September 23, 2009

Trusted v. Untrusted

Posted in Industry Standards, Social Media at 9:40 am by R

A few posts back, I addressed the ethical ranking of public relations professionals. And frankly, we’re a morally solvent bunch. Though, there is an emerging crowd who have coined themselves as experts in social media…and their tactics for securing business are not so morally solvent.

These experts come in all shapes, sizes and backgrounds — so beware.

For many, the question becomes how to find a social media resource you can trust. Here are a few red flags, in my opinion:

  1. One size does NOT fit all — businesses have different communications strategies to reach different audiences. Naturally, it follows that a company must have a completely unique  social media strategy (they’re like fingerprints really). Therefore, anyone offering social media success based on one platform or formula = suspicious.
  2. Tell me about your background — PR practitioner, communications director, digital media specialist or internet guru. GOOD. Knife salesman, personal assistant, travel agent = suspicious. Not to say that the latter examples don’t have some level of experience, but can they rock the strategic implementation?
  3. It’s a guarantee — if this person guarantees they will work hard to understand your business and deploy a social media strategy  customized to achieve specific business goals…GOOD. Promises a specific number of followers or any other metric = suspicious.

So how do you spot qualities in the ones you can trust? SmartBlog on Social Media @SBoSM put up a great post about some of the less tangible qualities one should consider in candidates as they build their social media team or select an outside vendor.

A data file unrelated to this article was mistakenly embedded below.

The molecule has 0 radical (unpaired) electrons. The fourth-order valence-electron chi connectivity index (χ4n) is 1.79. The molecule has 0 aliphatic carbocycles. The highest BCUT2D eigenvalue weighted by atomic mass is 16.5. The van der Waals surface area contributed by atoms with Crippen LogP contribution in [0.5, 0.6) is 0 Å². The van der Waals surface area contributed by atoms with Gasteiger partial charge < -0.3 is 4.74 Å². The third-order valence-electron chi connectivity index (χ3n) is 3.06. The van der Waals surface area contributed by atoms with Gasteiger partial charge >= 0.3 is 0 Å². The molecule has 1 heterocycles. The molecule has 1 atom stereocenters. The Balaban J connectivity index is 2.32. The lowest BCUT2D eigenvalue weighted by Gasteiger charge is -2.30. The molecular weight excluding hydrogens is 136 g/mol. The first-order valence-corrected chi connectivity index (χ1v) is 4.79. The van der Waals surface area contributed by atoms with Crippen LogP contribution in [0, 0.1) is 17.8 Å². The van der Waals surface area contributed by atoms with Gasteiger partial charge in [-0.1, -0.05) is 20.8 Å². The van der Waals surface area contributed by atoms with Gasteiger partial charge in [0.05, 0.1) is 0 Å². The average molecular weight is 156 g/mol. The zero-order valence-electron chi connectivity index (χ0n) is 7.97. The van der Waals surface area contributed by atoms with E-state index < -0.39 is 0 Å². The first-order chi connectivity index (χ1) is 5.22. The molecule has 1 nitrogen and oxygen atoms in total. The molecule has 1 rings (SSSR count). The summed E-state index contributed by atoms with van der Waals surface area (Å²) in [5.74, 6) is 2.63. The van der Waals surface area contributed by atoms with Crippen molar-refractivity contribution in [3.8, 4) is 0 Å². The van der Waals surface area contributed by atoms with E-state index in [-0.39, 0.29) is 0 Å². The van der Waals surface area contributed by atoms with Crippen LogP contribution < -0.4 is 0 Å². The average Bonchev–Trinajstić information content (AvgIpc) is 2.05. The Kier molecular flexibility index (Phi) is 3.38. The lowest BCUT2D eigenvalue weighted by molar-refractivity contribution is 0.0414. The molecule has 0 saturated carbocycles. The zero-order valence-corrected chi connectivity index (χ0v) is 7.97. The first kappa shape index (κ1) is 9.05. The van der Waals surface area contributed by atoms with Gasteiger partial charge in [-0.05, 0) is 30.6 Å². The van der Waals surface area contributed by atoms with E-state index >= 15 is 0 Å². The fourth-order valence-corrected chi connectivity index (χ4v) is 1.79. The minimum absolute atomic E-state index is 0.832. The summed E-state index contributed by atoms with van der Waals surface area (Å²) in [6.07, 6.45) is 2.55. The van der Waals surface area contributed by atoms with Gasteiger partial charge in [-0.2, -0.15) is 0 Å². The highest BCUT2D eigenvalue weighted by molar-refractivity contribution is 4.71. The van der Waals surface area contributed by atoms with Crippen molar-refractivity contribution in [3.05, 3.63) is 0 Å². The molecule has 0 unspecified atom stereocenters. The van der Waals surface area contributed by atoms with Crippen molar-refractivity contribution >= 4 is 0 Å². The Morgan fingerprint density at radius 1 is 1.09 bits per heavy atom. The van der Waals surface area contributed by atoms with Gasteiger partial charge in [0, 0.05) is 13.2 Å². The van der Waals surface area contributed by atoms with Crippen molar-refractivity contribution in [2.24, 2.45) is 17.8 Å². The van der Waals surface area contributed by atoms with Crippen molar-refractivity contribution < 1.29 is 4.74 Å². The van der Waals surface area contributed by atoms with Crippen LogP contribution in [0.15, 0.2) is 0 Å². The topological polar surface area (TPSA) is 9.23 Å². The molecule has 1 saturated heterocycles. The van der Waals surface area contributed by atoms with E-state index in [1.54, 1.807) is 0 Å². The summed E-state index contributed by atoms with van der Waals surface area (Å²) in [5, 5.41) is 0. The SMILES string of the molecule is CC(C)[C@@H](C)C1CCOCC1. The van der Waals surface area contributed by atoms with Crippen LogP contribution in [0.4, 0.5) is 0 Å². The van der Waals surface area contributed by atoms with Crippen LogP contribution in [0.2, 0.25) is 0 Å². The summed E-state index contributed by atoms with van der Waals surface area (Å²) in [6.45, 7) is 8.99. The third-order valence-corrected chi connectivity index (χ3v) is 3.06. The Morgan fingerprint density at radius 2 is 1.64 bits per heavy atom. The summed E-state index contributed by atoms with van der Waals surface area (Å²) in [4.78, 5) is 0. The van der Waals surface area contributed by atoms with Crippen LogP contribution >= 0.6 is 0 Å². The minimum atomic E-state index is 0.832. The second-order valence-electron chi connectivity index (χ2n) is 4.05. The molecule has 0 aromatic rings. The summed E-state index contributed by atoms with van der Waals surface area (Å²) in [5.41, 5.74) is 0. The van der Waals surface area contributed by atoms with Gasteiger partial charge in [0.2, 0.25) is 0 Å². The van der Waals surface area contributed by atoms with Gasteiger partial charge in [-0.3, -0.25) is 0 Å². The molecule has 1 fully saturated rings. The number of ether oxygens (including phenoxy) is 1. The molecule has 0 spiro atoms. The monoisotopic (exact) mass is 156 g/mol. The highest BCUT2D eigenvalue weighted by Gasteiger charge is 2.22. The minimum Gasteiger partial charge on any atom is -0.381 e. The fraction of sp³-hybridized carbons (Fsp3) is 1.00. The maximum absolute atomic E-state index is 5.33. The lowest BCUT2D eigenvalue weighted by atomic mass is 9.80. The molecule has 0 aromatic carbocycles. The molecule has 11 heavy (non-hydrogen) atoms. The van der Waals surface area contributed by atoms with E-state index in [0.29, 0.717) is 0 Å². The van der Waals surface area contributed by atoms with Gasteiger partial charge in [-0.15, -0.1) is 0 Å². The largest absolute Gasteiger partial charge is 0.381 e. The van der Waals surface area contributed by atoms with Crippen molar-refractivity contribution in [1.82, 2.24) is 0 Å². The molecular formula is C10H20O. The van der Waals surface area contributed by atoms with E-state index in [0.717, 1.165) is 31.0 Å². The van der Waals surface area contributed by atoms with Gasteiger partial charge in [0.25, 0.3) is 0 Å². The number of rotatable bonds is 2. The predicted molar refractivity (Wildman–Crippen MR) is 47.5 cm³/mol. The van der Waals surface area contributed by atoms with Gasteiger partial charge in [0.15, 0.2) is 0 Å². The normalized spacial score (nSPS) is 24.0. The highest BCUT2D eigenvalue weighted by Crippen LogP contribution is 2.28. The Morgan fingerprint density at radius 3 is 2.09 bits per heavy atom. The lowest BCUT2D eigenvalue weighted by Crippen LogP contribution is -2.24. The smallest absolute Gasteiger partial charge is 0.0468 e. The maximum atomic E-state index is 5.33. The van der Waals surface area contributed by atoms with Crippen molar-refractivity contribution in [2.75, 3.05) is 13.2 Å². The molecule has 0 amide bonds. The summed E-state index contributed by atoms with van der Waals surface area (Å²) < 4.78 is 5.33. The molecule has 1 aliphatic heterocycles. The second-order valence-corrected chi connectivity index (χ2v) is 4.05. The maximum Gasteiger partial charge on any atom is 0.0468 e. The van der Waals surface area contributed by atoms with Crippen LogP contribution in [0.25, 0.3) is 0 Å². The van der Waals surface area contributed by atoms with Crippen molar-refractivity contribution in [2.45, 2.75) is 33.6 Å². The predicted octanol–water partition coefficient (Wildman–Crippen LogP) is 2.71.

1. PassionAndy Sernovitz (who authored the post) notes that this is something that can’t be taught or trained. Your team needs to have the proverbial fire in their bellies when it comes to your brand.
  2. Don’t measure candidates/agencies by number of followers — Sernovitz points out that any spammer can have a thousand followers overnight. I’d like to add to his thoughts here though — take a look at who your potential team member/agency is following and is followed by. Size up the quality of their network.
  3. Look for helpers — Because social media is as much a customer service tool as it is a communications tool, your team should be comprised of people who love to help people. Making meaningful information accessible and understandable for a variety of social media audiences is a big task not for the faint of heart. Your team should be equipped with the desire to learn (from good and bad experiences) and help make the social media experience with your brand even better.

The right team, either built internally or found externally, will be slightly different for every company. But any business looking to bring in social media minds ought to be aware of these criteria to find the right fit (re: Trusted v. Untrusted) and create success for their brand in social media.



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